58. Paper Prepared by the National Security Council Staff1




For the past several weeks, the Verification Panel has directed a series of 15 analytical studies on the key substantive issues that must be resolved in deciding on the U.S. position for the next phase of SALT.

The results of these studies have been incorporated in the Panel’s draft report on the “Evaluation of Possible Strategic Arms Control Agreement Between the United States and the Soviet Union,”2 which has been distributed to the NSC members.

The Evaluation Report presents the issues in two ways:

  • —Section IV discusses and summarizes the issues analytically;
  • —Section V groups the substantive issues into the three categories of agreements you outlined in your recent Foreign Policy Report:3
    • limited agreements, characterized mainly by concentration on numerical limits on major strategic systems;
    • comprehensive agreements, providing important limits on the characteristics and capabilities of major strategic systems, as well as on their numbers;
    • agreements going beyond numerical or qualitative limitations to embrace reductions in existing forces as well.

An unavoidable characteristic of the key issues is their extraordinary technical complexity. Unfortunately, the most complex aspects of these problems often have the most crucial bearing on whether or not a particular limitation would be consistent with the maintenance of our security. Therefore, the Panel has made every attempt to master them.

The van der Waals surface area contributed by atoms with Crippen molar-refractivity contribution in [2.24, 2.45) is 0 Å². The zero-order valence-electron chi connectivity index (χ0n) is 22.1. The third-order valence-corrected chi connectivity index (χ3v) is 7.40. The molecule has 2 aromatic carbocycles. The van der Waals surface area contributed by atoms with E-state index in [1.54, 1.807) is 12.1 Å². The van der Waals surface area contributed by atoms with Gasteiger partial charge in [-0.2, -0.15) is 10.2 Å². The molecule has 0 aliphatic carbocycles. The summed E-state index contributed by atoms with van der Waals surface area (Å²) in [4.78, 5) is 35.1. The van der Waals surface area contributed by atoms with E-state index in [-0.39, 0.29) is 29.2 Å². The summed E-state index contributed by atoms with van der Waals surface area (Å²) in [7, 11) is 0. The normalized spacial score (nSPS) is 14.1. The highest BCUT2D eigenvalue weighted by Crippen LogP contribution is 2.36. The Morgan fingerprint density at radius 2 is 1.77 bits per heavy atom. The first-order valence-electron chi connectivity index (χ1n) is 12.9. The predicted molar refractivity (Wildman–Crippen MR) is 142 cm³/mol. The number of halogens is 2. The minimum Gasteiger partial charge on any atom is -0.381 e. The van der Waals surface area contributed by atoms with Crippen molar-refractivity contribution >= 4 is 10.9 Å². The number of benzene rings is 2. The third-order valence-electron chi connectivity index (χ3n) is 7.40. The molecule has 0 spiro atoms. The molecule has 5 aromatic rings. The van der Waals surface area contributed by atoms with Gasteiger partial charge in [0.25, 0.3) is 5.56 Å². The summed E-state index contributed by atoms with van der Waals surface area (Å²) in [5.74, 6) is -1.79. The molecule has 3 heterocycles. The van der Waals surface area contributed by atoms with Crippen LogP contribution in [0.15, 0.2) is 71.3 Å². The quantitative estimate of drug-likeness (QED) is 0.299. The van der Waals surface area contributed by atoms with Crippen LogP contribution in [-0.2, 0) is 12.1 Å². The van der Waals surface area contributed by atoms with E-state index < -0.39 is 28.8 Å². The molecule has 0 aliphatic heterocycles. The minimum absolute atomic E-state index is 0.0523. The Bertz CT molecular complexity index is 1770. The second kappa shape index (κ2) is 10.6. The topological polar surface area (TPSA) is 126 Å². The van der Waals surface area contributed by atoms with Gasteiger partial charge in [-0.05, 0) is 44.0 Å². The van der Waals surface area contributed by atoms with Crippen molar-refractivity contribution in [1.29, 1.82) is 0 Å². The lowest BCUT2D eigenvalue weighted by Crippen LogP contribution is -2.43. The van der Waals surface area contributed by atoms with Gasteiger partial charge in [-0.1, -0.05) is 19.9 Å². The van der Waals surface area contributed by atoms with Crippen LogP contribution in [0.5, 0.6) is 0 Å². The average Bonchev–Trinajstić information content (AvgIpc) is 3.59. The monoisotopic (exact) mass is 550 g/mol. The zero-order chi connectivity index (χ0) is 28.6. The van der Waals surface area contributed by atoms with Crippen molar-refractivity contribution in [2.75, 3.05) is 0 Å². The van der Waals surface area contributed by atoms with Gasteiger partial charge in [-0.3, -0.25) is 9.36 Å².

For the past two weeks, the Verification Panel has held a series of meetings4 to see, first, if we could develop an approach to the issues [Page 199] that would illuminate the basic decisions you must make without bringing in all the esoteric details that have held our attention, and, second, if we could reach some agreements on basic issues that would further ease the task of developing our position.

The Panel generally agreed that the best way to approach the question of which option or options we want to use as basis for our position at Vienna is, first, to review the basic substantive policy issues and, second, to see how decisions on these issues relate to the choice of an approach and to the various possible options within each approach.

ABMs and MIRVs

The Panel agreed that the best way to simplify the problem is to begin with the ABM issue.

The critical ABM question is, do we want to deploy a nationwide area defense of the magnitude planned in the Safeguard program no matter how such a decision affects the type of agreement we may be able to reach with the Soviet Union? The Safeguard area defense calls for 19 radars deployed nationwide and 633 interceptor missiles.5

This is the critical question because the Verification Panel is in full agreement on three major issues: